Question – Development of Underground Spaces (Jeffrey Lam)

Following is a question by the Hon Jeffrey Lam and a written reply by the Secretary for Development, Mr Paul Chan, in the Legislative Council today (July 3):


The Chief Executive has mentioned in the 2013 Policy Address that Hong Kong can examine the development of underground spaces as a source of land supply. Regarding the development of underground spaces (excluding rock caverns), will the Government inform this Council:

(a) whether the Government has commenced any feasibility study or planning work on the development of underground spaces at various selected sites; if so, of the details; if not, the reasons for that;

(b) whether the Government has made reference to the examples of developing underground spaces into pedestrianised streets, car parks and stadiums in foreign countries; whether it has assessed the types of uses of the underground spaces which are more suitable to be developed in Hong Kong; and

(c) whether the Government will conduct studies on the development of underground shopping malls/business cities in those major development projects (including the West Kowloon Cultural District and the Kai Tak Development area) the works for which have not yet commenced at present?



Nowadays, the urban areas in Hong Kong have been densely developed with very limited land for new developments. The shortage in land supply has affected our competitiveness. In view of this, the Chief Executive has suggested in the 2013 Policy Address to develop underground spaces in the urban areas as one of the viable sources of land supply.

In fact, Hong Kong has been using underground spaces for public and commercial facilities for many years. However, most of them were associated with individual development projects, such as basements and car parks of shopping centres, as well as Mass Transit Railway (MTR) station development. In recent years, a relatively large scale example is the underground passage connecting the Tsim Sha Tsui and Tsim Sha Tsui East MTR stations and the surrounding shopping centres. However, in order to develop underground spaces strategically, we need to further review the relevant policies, regulations and administrative measures with a view to enhancing the use of underground space resources more systematically.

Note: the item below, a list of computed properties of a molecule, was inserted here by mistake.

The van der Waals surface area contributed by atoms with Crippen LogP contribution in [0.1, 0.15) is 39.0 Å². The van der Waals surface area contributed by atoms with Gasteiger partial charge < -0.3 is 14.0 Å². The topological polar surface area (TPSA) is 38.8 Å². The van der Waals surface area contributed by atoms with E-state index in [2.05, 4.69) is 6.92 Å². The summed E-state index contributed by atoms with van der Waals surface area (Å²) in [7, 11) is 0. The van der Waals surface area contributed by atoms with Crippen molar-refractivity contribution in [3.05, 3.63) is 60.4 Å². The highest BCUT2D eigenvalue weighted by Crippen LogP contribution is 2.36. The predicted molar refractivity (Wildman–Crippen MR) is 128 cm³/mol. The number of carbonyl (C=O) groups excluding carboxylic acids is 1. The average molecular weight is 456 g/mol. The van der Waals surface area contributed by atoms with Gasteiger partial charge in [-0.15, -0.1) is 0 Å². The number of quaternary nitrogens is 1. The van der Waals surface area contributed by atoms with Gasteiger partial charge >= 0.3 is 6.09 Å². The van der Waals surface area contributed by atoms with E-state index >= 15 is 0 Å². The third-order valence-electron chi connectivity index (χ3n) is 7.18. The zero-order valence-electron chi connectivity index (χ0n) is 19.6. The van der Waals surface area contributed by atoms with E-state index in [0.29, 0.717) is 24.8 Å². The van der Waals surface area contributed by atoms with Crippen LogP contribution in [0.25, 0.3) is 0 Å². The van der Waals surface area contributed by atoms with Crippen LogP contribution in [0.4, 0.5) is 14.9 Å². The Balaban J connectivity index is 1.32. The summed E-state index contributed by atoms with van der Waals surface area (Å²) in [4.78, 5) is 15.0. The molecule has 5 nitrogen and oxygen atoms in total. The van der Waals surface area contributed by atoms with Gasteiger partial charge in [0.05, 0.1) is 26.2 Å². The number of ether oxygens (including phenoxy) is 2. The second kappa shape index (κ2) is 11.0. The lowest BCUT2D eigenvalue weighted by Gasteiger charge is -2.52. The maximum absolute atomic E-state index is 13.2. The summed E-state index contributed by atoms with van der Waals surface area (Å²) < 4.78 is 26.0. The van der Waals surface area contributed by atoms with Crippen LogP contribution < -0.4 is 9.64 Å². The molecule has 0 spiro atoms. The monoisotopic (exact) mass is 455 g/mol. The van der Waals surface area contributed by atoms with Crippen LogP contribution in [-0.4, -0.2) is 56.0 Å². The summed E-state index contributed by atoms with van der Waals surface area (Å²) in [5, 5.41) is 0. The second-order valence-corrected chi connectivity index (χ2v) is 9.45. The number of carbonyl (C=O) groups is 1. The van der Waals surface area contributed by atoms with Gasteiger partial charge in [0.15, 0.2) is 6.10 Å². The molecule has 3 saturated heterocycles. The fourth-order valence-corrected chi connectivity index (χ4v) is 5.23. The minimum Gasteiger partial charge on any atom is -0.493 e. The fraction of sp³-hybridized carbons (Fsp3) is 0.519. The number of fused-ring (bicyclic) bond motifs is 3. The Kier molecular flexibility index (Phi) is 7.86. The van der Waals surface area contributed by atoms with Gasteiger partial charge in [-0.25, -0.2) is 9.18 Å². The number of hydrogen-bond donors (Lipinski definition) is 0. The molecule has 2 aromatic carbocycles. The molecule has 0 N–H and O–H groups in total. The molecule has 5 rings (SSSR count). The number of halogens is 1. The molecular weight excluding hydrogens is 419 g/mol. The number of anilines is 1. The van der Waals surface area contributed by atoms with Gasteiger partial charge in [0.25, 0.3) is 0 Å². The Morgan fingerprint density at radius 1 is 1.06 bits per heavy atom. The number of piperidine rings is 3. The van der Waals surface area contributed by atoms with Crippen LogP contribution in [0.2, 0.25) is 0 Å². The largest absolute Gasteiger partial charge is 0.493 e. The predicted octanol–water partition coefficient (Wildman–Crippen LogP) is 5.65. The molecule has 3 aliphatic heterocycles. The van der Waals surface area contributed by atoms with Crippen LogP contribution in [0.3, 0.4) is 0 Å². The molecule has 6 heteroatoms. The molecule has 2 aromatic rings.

Our answers to the three parts of the question are as follows:

(a) and (b) Since the Chief Executive suggested in the 2013 Policy Address to develop underground spaces in the urban areas as a viable source of land supply, we have been actively preparing for commencing a study on “Underground Space Development in the Urban Areas” to further explore the potential of developing underground spaces in the built-up areas of Hong Kong. We have preliminarily collected and analysed some overseas and local examples of using underground spaces in the urban areas to identify the development opportunities and constraints of the relevant projects. We are now drafting the consultancy brief based on the main objectives of the study, with a view to creating more urban space for development, and enhancing connectivity of the urban areas (including new towns) through linking of existing and planned buildings and facilities with underground developments. The study will identify some representative areas for detailed assessments. We will soon conduct selection of consultants, and plan to commence the study the soonest in end 2013. Through the study, we will explore the suitable uses for further developing underground spaces in the urban areas, including commercial facilities such as shopping arcades, underground streets and car parks etc.

(c) The Government has embodied the element of enhanced use of underground spaces in the planning of the West Kowloon Cultural District (WKCD) and the Kai Tak Development area.

The WKCD Development Plan was based on Foster + Partners’ “City Park” Conceptual Plan, in which the cultural and art facilities are integrated with other facilities with a view to increasing the vibrancy of the cultural district. Taking into account the need for optimising the use of land resources, the Development Plan places the vehicular transport network of the WKCD underground.

With a flexible use of underground spaces, more above ground spaces could be made available for public enjoyment and pedestrian passage. The statutory planning procedures of the Development Plan have been completed in January this year. The approved Development Plan has incorporated the views and suggestions given by the public and the stakeholders in the public engagement exercise.

As regards the Kai Tak Development area, in order to enhance the community and cultural linkage with the nearby areas, the Government has proposed to develop two Underground Shopping Streets in the “Kai Tak Outline Zoning Plan” to connect Kowloon City and San Po Kong with the Kai Tak Station of the Shatin to Central Link under construction with a view to enhancing the integration of the new and the old districts. The Underground Shopping Streets are at the planning stage and the implementation mechanism needs to be further studied.


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